I first met Abdes Ouaddoh when I was sixteen. I was part of a young disabled supporters’ trip to Motspur Park, organised by former Fulham stalwarts Gary Mulcahey and Emma Taylor. For a teenager who was already an avid student of the game, the chance to watch Jean Tigana’s training session was akin to Christmas coming early. I probably lingered by the training pitches far too long, but my group’s reward was to have a kickaround with Ouaddoh, John Collins and Luis Boa Morte. All three have been kind enough to keep in touch since then – a mark of the men they are, given that I was just a kid with far too much to say for himself.

Ouaddoh, a ball-playing centre half who fell in love with England during his trips to London as a student, outlined his enduring love for Fulham during Thursday night’s Fulham Supporters’ Trust AGM. The Moroccan international turned down the likes of Arsenal, where Arsene Wenger wanted him to continue his eye-catching development at Nancy in the Gunners’ reserves, Monaco and Kaiserslautern to come to Craven Cottage. Tigana, an icon in French football, told the-then 22 year-old defender that he would have to work for a place in the first team, but the prospect of playing in the Premiership proved irresistible.

Ouaddoh only made 36 first-team appearances – with most of those coming at right back as Fulham came to terms with the departure of Steve Finnan – but he made an impression as an elegant defender. One of his first acts on his debut was to cleanly challenge Ruud van Nistelrooy on the day that the Cottagers came so close to shocking the treble winners at Old Trafford and he was part of a side that won the InterToto Cup, sparking Fulham’s first continental campaign – which reached the third round. Ouaddoh learned more than just how to mix it in English football from the likes of Luis Boa Morte, Louis Saha, Alain Goma, Kit Symons, Andy Melville and company – he credits his time in SW6 with helping him grow into the man he is today.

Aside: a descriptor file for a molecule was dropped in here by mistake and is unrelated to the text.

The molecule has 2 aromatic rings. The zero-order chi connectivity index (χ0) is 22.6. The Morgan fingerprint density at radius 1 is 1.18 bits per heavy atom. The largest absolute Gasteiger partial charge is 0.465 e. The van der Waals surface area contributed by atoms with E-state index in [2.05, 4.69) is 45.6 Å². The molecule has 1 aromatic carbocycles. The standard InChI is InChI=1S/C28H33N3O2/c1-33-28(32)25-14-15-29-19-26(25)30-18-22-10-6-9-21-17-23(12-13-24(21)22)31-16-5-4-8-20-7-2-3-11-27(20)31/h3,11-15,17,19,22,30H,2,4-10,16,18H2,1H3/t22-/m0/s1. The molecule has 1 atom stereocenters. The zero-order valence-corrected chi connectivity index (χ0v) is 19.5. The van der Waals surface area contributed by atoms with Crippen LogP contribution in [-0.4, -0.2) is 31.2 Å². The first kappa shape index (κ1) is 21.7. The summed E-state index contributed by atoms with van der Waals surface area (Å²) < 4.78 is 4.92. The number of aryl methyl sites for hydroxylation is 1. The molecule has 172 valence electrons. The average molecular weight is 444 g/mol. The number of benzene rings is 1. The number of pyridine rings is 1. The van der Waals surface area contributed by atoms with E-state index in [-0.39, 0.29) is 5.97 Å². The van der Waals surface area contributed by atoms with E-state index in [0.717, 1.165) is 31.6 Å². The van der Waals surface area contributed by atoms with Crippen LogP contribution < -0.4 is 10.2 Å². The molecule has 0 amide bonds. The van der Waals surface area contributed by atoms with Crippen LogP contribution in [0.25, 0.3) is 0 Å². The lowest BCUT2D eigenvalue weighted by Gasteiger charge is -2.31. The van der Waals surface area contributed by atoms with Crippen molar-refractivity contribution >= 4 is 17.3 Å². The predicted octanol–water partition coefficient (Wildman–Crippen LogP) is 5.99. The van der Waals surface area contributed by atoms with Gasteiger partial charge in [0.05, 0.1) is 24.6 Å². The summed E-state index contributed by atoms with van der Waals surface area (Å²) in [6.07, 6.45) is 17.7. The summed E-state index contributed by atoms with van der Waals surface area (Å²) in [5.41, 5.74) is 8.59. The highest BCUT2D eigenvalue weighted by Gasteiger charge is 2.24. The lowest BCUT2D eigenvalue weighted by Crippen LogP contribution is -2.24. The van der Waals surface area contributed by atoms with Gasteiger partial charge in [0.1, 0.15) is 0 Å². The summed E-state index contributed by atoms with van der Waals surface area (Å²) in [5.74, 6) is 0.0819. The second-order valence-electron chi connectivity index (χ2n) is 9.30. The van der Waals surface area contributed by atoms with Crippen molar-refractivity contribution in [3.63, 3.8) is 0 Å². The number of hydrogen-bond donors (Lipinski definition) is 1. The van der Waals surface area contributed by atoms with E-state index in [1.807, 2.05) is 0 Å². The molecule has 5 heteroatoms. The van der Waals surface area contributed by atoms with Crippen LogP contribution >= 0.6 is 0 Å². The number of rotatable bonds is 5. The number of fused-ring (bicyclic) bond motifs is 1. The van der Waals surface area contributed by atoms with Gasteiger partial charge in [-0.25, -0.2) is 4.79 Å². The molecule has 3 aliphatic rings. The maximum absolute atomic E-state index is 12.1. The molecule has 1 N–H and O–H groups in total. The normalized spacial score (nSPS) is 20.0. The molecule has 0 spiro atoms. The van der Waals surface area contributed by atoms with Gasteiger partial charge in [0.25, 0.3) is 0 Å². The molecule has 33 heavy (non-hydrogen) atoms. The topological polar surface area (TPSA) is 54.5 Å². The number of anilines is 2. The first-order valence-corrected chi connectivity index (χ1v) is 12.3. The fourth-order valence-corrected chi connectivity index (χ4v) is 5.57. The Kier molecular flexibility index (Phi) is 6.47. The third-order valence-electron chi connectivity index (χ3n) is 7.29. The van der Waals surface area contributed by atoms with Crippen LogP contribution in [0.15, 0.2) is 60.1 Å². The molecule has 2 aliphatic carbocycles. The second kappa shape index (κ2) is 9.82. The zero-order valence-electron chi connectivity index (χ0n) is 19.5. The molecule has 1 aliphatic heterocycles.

That’s where his advocacy at the Trust’s online AGM comes in. Ouaddoh was still a Fulham player when he captained Morocco to the final of the 2004 African Cup of Nations in Tunisia – with his performances persuading Rennes to turn a loan spell into a permanent move. He went to feature in the Champions’ League for Olympiacos before thirst for a new challenge took him to Qatar. He was initially intrigued by combining a desire to coach with helping the Qatar Stars League establish itself, but his dream turned to a nightmare as he became a prisoner of the Qatari state after contractual disputes led to his family being turfed out of their accomodation, his car being seized and his human rights eroded. Ouaddoh and his family only escaped after he bravely spoke of the suffocation of the kafala system to the BBC: such was his terror he gripped the hand of his wife for dear life as the plane taking him out of Qatar revved its engine on the tarmac.

Many footballers would have consigned this experience to their past, counted their lucky stars and moved quietly on with their lives. Not Ouaddoh. He worked with an international campaign of trade unions to protest FIFA’s decision to allow Qatar to host the World Cup and, when a push for a re-vote proved unsuccessful, spoke around Europe and the world about the need to improve working conditions and trade union rights in the country. In a wide-ranging discussion with Fulham fans last week, following an illuminating interview in the Times last Saturday, Ouaddoh said a boycott at this late stage wouldn’t help bring back the 5,000 lives lost and that captains and coaches should speak about the people who died building the stadia during the tournament.

Ouaddoh was just as engaging when discussing his hopes for Morocco at the finals. He passionately denounced the decision to dispense with the services of Vahid Halilhodži? only months before the tournament that the Bosnian had qualified the national side for following a disappointing African Nations Cup campaign, where the coach was undermined by the unprofessionalism of Hakim Ziyech. He implored the recently-installed Walid Regragui to ditch the defensive tactics that saw him secure African Champions’ League glory with Wydad and allow Morocco’s attacking flair to light up the finals instead.

Ouaddoh’s own coaching career has taken him to Benin, where he is in charge of ESAE FC Benin, having spent six years coaching in the Platini Academy and taking charge of the youth set-up at his first club, Nancy. In the light of Gianni Infantino’s gaslighting over the weekend and the lack of backbone displayed by football’s decision makers and celebrities, Ouaddoh’s passion for people and belief in the ability of our game to still bring people together is inspiring. We need more of it.